How old is Canada anyway?

Historian Daniel Sims provides a reality check on Canada 150.

Guillaume de L’Isle’s 1708 revision of his 1703 map of Canada, which predates confederation by over 150 years. Map photo via University of Alberta Libraries and the William C. Wonders Map Collection.

In 2008, while I was conducting research at the BC Archives in Victoria, the city was awash with banners and signage celebrating British Columbia’s sesquicentennial. On the surface, it appeared the population supported this commemoration. In talking with an employee at the Royal BC Museum, however, I found out many people on the island were upset that 1999 had not seen a similar celebration. You see, the Colony of Vancouver Island had been established in 1849—nine years before the Colony of British Columbia. The province, however, had chosen to ignore this date in favour of 1858, and in doing so, deemed one date more important than another. The same is true with Canada 150.

Though the Canadian state is 150 years old, its nations are even older. Even if you want to ignore Indigenous claims that they have always been here, all evidence points to a history that, at a minimum, contains more than 10,000 years. European settlement is also much older than 150 years. The Norse unsuccessfully attempted to colonize Atlantic Canada in the 11th century. As a result, Snorri Thorfinnsson was the first European born in what became Canada. The colony he was born in was quickly abandoned, but numerous European peoples would follow in Columbus’ footsteps after his historic voyage of 1492.

The English first landed in what became Canada on June 24, 1497; the French followed in 1534. Colonies followed, most notably New France, which was also known as Canada. Following the Conquest in 1760, the United Kingdom renamed the colony the Province of Québec, only to divide it into Upper and Lower Canada in 1791 as a result of the influx of Loyalists after the American Revolution. When rebellions broke out in both colonies in the 1830s, the United Kingdom united them once again in the Province of Canada. It was this colony that pursued confederation in 1864 when it showed up uninvited in Charlottetown and derailed talk of a Maritime union. On July 1, 1867, the Dominion of Canada was formed.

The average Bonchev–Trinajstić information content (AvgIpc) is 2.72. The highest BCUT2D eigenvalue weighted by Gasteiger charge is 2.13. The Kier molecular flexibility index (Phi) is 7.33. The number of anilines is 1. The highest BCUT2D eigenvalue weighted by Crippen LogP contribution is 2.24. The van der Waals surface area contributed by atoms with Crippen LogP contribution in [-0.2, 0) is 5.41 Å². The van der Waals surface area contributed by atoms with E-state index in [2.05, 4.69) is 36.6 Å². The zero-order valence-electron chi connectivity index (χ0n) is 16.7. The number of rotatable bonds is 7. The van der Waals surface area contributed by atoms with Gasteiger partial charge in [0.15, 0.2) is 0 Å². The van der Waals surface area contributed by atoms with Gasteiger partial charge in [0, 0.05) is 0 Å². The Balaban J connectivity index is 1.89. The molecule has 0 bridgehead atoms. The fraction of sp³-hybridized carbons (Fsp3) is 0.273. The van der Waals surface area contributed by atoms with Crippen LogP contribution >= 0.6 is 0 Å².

We are not celebrating Indigenous people, New France or any of the other colonies that existed prior to 1867 … we are doing these groups a disservice.

The new dominion was not independent, though. It was instead a new kingdom within the British Empire. Indeed, during the 1891 federal election our first prime minister, John A. MacDonald, proudly proclaimed, “A British subject I was born — a British subject I will die.” He could hardly be blamed, however, as Canadian citizenship did not exist until 1947 — 16 years after Canada gained control of its own foreign affairs. Even then, it was not until 1949 that the Supreme Court became the highest court in the land. However, our constitution remained a piece of British legislation until Pierre Elliott Trudeau patriated it in 1982. It was only at this time that Canada had complete control over its own affairs.

So what are we celebrating on Canada Day—or, as it was officially known prior to 1982, Dominion Day? We are not celebrating Indigenous people, New France or any of the other colonies that existed prior to 1867. In this sense, we are doing these groups a disservice. We are, however, celebrating a piece of British legislation that brought these three groups together, whether they wanted to be or not. To subvert a term used by former prime minister Stephen Harper, these groups are “old-stock Canadians,” and they were a wonderfully diverse group of individuals with ancestors from all around the world. To them, the British North America Act was a transition. It was also a start — the first steps toward Canadian independence and the creation of a distinct Canadian nation-state. We are still on this path.

Daniel Sims is an assistant professor of History and Indigenous Studies at Augustana Campus. This piece originally appeared in the Camrose Super Booster on Feb. 7, 2017 as a promotional piece for his Canada 150 talk on the continued role of colonialism in Canada


For almost as long as there’s been a Canada, there’s been a University of Alberta. Over the next year, in honour of Canada’s 150th anniversary, we’re proudly celebrating the people, achievements and ideas that contributed to the making of a confederation.

One clap, two clap, three clap, forty?

By clapping more or less, you can signal to us which stories really stand out.